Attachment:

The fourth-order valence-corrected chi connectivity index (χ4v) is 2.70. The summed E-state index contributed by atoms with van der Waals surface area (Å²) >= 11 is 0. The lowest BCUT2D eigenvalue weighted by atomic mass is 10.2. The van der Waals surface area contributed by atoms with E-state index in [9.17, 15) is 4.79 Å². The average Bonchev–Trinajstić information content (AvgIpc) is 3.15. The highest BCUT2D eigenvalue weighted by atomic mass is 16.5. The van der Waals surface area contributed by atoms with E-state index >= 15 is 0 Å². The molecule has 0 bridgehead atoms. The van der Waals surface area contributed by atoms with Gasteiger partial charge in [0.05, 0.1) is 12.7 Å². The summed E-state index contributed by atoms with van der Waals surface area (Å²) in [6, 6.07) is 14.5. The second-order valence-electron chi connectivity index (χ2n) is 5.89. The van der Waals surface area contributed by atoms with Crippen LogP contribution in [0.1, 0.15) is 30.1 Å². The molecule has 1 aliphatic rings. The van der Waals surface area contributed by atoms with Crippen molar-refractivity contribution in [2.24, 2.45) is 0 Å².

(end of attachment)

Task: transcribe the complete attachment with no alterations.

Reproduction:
The fourth-order valence-corrected chi connectivity index (χ4v) is 2.70. The summed E-state index contributed by atoms with van der Waals surface area (Å²) >= 11 is 0. The lowest BCUT2D eigenvalue weighted by atomic mass is 10.2. The van der Waals surface area contributed by atoms with E-state index in [9.17, 15) is 4.79 Å². The average Bonchev–Trinajstić information content (AvgIpc) is 3.15. The highest BCUT2D eigenvalue weighted by atomic mass is 16.5. The van der Waals surface area contributed by atoms with E-state index >= 15 is 0 Å². The molecule has 0 bridgehead atoms. The van der Waals surface area contributed by atoms with Gasteiger partial charge in [0.05, 0.1) is 12.7 Å². The summed E-state index contributed by atoms with van der Waals surface area (Å²) in [6, 6.07) is 14.5. The second-order valence-electron chi connectivity index (χ2n) is 5.89. The van der Waals surface area contributed by atoms with Crippen LogP contribution in [0.1, 0.15) is 30.1 Å². The molecule has 1 aliphatic rings. The van der Waals surface area contributed by atoms with Crippen molar-refractivity contribution in [2.24, 2.45) is 0 Å².